My intention in relating this story is not to point blame at India or at certain Indian people.  The U.S. government is guilty of far more crimes and far worse ones than the Indian government.  This story of modern day India echoes throughout the history of the world and particularly through the appalling story of white supremacy and white power that continues today.  The histories most of us learn in school are subtly changed; they acknowledge the endless conquests, wars and genocides, yet leave our people and our past and current ruling elites somehow absolved of wrongdoing.  Also, the direct flow between the miseries of far-off ecosystems and people, and the daily consumption of the global north, remains ignored or dulled down.  Turn on the TV for ten minutes and you will understand the profit motive and the way it plays on our emotions and seeps into our minds.  ‘All is copacetic, and I really could use a new spring style.’ Behind this veil, a global Empire has grown around us.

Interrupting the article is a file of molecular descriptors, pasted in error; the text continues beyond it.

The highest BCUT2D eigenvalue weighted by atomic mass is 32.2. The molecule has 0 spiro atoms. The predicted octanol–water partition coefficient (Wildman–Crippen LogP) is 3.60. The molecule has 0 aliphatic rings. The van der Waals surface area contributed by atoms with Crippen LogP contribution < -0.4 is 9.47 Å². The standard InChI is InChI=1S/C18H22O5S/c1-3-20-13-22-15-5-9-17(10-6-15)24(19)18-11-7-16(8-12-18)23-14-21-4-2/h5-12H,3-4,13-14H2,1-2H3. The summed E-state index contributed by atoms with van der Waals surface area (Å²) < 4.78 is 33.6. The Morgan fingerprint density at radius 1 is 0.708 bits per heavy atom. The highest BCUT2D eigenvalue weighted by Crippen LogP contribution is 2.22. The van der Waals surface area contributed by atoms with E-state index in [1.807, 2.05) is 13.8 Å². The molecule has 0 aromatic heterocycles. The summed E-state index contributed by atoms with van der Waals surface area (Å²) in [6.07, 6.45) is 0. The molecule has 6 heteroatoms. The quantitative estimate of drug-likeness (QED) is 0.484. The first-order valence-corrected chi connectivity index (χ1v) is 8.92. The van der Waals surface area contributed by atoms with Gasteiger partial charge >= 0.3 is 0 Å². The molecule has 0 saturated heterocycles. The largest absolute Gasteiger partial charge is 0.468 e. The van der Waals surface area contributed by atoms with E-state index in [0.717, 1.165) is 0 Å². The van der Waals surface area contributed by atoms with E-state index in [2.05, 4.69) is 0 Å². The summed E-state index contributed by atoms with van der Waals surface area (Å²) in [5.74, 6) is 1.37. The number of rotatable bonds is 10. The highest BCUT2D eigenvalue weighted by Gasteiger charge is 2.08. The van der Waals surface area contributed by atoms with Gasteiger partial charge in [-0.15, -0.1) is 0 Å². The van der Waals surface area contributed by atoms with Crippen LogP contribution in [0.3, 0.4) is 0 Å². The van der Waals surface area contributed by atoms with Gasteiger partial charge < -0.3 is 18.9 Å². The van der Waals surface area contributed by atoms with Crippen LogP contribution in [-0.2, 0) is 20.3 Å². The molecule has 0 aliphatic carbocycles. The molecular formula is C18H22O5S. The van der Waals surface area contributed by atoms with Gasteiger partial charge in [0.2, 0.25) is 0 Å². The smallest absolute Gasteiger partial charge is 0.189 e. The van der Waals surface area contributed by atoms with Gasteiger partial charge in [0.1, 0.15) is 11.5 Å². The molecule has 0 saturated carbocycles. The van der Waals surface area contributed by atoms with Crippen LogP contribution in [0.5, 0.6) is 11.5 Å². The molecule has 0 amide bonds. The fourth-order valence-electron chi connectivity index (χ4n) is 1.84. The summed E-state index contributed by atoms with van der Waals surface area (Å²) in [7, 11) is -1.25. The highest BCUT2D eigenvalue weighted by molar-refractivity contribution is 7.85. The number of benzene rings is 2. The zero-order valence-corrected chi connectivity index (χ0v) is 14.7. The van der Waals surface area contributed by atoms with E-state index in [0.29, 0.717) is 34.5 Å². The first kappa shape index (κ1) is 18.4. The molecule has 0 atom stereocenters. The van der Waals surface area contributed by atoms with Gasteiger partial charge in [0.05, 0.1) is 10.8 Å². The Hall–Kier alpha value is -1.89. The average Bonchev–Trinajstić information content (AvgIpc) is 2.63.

The atrocities of this Empire are legion.  One example: in the ten years that followed the first U.S.-led bombing and invasion of Iraq (in January 1991), about half a million Iraqi children died as a result of U.S. economic sanctions (Arnove, Iraq Under Siege).  They died because they lacked food, clean water, and medical care.  Madeleine Albright, then U.S. Ambassador to the United Nations, said with regard to this: ‘I think this is a very hard choice, but the price – we think the price is worth it.’(1)  Who’s ‘we’?  She didn’t lose her job.  Iraq holds some of the largest oil reserves in the world.  Who earned multi-billion dollar contracts for reconstructing Iraq’s infrastructure after the second U.S. invasion in 2003?  Halliburton and Bechtel, both of which are business partners with the Bush administration.  Who controls that oil now?